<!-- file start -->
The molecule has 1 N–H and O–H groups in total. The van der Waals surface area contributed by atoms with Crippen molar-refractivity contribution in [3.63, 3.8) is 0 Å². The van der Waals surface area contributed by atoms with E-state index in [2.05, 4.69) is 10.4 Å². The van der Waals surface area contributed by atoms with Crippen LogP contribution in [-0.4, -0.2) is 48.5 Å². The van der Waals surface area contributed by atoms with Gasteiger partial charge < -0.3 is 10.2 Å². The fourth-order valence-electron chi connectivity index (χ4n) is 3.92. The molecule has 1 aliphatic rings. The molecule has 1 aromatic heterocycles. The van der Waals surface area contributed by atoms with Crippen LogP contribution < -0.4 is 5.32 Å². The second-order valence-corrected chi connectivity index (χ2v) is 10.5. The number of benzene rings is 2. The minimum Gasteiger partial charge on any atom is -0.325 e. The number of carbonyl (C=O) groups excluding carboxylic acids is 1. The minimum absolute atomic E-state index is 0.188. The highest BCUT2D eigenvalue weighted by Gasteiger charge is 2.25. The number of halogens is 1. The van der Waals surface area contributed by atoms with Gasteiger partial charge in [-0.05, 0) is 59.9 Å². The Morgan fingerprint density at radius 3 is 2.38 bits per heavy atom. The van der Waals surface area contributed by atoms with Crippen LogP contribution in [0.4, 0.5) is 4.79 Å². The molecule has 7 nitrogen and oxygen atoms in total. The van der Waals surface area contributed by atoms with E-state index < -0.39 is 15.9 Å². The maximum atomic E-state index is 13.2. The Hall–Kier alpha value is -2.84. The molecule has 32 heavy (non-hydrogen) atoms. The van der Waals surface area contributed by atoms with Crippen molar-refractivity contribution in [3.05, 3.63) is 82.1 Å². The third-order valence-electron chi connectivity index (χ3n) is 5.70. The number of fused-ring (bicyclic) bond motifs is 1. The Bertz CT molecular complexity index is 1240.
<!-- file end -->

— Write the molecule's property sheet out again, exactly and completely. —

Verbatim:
The molecule has 1 N–H and O–H groups in total. The van der Waals surface area contributed by atoms with Crippen molar-refractivity contribution in [3.63, 3.8) is 0 Å². The van der Waals surface area contributed by atoms with E-state index in [2.05, 4.69) is 10.4 Å². The van der Waals surface area contributed by atoms with Crippen LogP contribution in [-0.4, -0.2) is 48.5 Å². The van der Waals surface area contributed by atoms with Gasteiger partial charge < -0.3 is 10.2 Å². The fourth-order valence-electron chi connectivity index (χ4n) is 3.92. The molecule has 1 aliphatic rings. The molecule has 1 aromatic heterocycles. The van der Waals surface area contributed by atoms with Crippen LogP contribution < -0.4 is 5.32 Å². The second-order valence-corrected chi connectivity index (χ2v) is 10.5. The number of benzene rings is 2. The minimum Gasteiger partial charge on any atom is -0.325 e. The number of carbonyl (C=O) groups excluding carboxylic acids is 1. The minimum absolute atomic E-state index is 0.188. The highest BCUT2D eigenvalue weighted by Gasteiger charge is 2.25. The number of halogens is 1. The van der Waals surface area contributed by atoms with Gasteiger partial charge in [-0.05, 0) is 59.9 Å². The Morgan fingerprint density at radius 3 is 2.38 bits per heavy atom. The van der Waals surface area contributed by atoms with Crippen LogP contribution in [0.4, 0.5) is 4.79 Å². The molecule has 7 nitrogen and oxygen atoms in total. The van der Waals surface area contributed by atoms with E-state index < -0.39 is 15.9 Å². The maximum atomic E-state index is 13.2. The Hall–Kier alpha value is -2.84. The molecule has 32 heavy (non-hydrogen) atoms. The van der Waals surface area contributed by atoms with Crippen molar-refractivity contribution in [3.05, 3.63) is 82.1 Å². The third-order valence-electron chi connectivity index (χ3n) is 5.70. The number of fused-ring (bicyclic) bond motifs is 1. The Bertz CT molecular complexity index is 1240.